You never thought making your bed every morning could impact your abilities in the gym or on the field, but it most certainly can. This isn’t because it will make your mom happy or make you feel like less of a slob, it relates back to the idea of ‘small wins.’
Small wins are the concept of finding success in ordinary or seemingly insignificant activities and using that as a springboard for growth throughout the day. Making your bed each morning is one easy way to start your day on the right foot. Going for a run rather than playing video games or even grabbing that banana instead of cookies for a midday snack are other examples of small wins to earn throughout your day.
The feeling of joy or accomplishment that accompany these decisions is what will make you practice that much better and achieve that much more.
Small wins are a concept I first learned about as a kid on the baseball field. My coach, also starring in a leading role as my father, would always push the idea of building on small wins during practices. We would start by playing catch with a partner and he would challenge us to make 20 consecutive throws without a drop, taking one step back after each throw.
If the ball hit the ground, the two players get back together and start from zero. The idea was to set a goal and achieve it before any fly balls were hit or grounders were fielded. We started practice by earning an easy win and were thus primed to keep winning as the day continued.
Success and achievement are powerful catalysts that can lend themselves into all aspects of your life. The mind and body respond to success positively and create an inherent drive or desire for more. That is why making your bed each morning or choosing the right breakfast food is so important to building out a successful day.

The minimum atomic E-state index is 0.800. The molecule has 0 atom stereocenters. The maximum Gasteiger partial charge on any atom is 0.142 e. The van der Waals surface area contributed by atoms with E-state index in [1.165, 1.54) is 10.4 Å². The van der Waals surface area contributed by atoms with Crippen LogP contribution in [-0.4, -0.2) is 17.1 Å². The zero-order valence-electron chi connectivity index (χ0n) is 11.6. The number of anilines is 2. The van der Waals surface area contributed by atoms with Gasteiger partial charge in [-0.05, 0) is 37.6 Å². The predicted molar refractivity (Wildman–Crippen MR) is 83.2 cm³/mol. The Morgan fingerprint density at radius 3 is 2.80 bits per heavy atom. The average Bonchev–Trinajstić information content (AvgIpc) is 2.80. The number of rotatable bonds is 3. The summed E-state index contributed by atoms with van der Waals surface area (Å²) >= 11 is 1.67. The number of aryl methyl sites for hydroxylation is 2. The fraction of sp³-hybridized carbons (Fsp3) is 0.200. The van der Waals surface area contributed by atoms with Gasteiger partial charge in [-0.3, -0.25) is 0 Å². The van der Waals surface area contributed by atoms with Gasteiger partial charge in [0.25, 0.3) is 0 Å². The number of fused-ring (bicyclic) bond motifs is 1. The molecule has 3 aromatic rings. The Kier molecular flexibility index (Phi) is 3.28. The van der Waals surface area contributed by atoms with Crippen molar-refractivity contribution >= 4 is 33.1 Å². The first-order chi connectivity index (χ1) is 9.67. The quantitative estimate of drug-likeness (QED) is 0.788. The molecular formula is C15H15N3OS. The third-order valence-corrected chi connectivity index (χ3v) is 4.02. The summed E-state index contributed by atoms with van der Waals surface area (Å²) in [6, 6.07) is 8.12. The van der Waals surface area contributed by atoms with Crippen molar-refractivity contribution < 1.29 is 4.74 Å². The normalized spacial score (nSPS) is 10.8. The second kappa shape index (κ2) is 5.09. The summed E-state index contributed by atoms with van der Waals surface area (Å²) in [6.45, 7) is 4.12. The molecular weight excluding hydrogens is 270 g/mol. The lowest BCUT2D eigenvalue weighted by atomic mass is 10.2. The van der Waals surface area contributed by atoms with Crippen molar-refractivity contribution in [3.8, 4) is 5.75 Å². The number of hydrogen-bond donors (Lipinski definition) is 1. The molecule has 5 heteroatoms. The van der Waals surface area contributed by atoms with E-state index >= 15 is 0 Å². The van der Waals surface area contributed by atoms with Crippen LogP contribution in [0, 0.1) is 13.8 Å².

Those small wins you earned each morning can help build momentum at school, work or in the gym to try just a little bit harder and achieve a little bit more.
The choices you make throughout the day are vital to the type of energy and effort you exert during training. That drive for success will transfer over into the gym, where you might push yourself to do a few more reps on the bench or run that extra mile. Your workouts will be better, you will feel more accomplished at the end of the day, and, eventually, you will see substantive progress in your strength and skills.
Small wins are a way to form good habits and put you on the right track to achieve your athletic goals. You may start with making your bed each morning but, before long, you will be forcing yourself to hit ten free throws before each practice or running a mile before every workout.
The wins may seem small to start, but each win is important to building character and forming the positive habits you’ll need to succeed.
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